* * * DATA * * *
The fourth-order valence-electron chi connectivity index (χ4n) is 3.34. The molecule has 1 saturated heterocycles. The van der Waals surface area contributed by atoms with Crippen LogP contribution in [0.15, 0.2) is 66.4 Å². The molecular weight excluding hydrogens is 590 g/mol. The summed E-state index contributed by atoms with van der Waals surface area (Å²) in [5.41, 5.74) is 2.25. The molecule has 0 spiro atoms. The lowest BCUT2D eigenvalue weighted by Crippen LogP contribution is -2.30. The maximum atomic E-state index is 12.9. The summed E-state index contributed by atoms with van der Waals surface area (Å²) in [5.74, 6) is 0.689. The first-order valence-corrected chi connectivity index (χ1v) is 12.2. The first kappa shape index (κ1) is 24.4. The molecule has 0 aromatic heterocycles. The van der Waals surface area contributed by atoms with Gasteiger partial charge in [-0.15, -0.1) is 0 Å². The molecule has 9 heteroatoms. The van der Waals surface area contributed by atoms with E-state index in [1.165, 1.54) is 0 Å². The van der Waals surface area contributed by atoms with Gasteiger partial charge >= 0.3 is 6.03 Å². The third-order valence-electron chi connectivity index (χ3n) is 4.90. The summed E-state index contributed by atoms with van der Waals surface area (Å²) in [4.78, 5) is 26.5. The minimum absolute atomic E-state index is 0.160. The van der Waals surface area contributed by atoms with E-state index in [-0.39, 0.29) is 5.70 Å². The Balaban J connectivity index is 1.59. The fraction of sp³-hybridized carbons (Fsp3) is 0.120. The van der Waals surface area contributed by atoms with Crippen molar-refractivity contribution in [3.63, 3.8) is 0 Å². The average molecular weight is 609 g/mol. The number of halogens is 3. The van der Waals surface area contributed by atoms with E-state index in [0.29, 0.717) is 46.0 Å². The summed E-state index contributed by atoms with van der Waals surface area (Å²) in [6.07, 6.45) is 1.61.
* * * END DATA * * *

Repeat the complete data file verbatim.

The fourth-order valence-electron chi connectivity index (χ4n) is 3.34. The molecule has 1 saturated heterocycles. The van der Waals surface area contributed by atoms with Crippen LogP contribution in [0.15, 0.2) is 66.4 Å². The molecular weight excluding hydrogens is 590 g/mol. The summed E-state index contributed by atoms with van der Waals surface area (Å²) in [5.41, 5.74) is 2.25. The molecule has 0 spiro atoms. The lowest BCUT2D eigenvalue weighted by Crippen LogP contribution is -2.30. The maximum atomic E-state index is 12.9. The summed E-state index contributed by atoms with van der Waals surface area (Å²) in [5.74, 6) is 0.689. The first-order valence-corrected chi connectivity index (χ1v) is 12.2. The first kappa shape index (κ1) is 24.4. The molecule has 0 aromatic heterocycles. The van der Waals surface area contributed by atoms with Gasteiger partial charge in [-0.15, -0.1) is 0 Å². The molecule has 9 heteroatoms. The van der Waals surface area contributed by atoms with E-state index in [1.165, 1.54) is 0 Å². The van der Waals surface area contributed by atoms with Gasteiger partial charge >= 0.3 is 6.03 Å². The third-order valence-electron chi connectivity index (χ3n) is 4.90. The summed E-state index contributed by atoms with van der Waals surface area (Å²) in [4.78, 5) is 26.5. The minimum absolute atomic E-state index is 0.160. The van der Waals surface area contributed by atoms with E-state index in [-0.39, 0.29) is 5.70 Å². The Balaban J connectivity index is 1.59. The fraction of sp³-hybridized carbons (Fsp3) is 0.120. The van der Waals surface area contributed by atoms with Crippen molar-refractivity contribution in [3.63, 3.8) is 0 Å². The average molecular weight is 609 g/mol. The number of halogens is 3. The van der Waals surface area contributed by atoms with E-state index in [0.29, 0.717) is 46.0 Å². The summed E-state index contributed by atoms with van der Waals surface area (Å²) in [6.07, 6.45) is 1.61.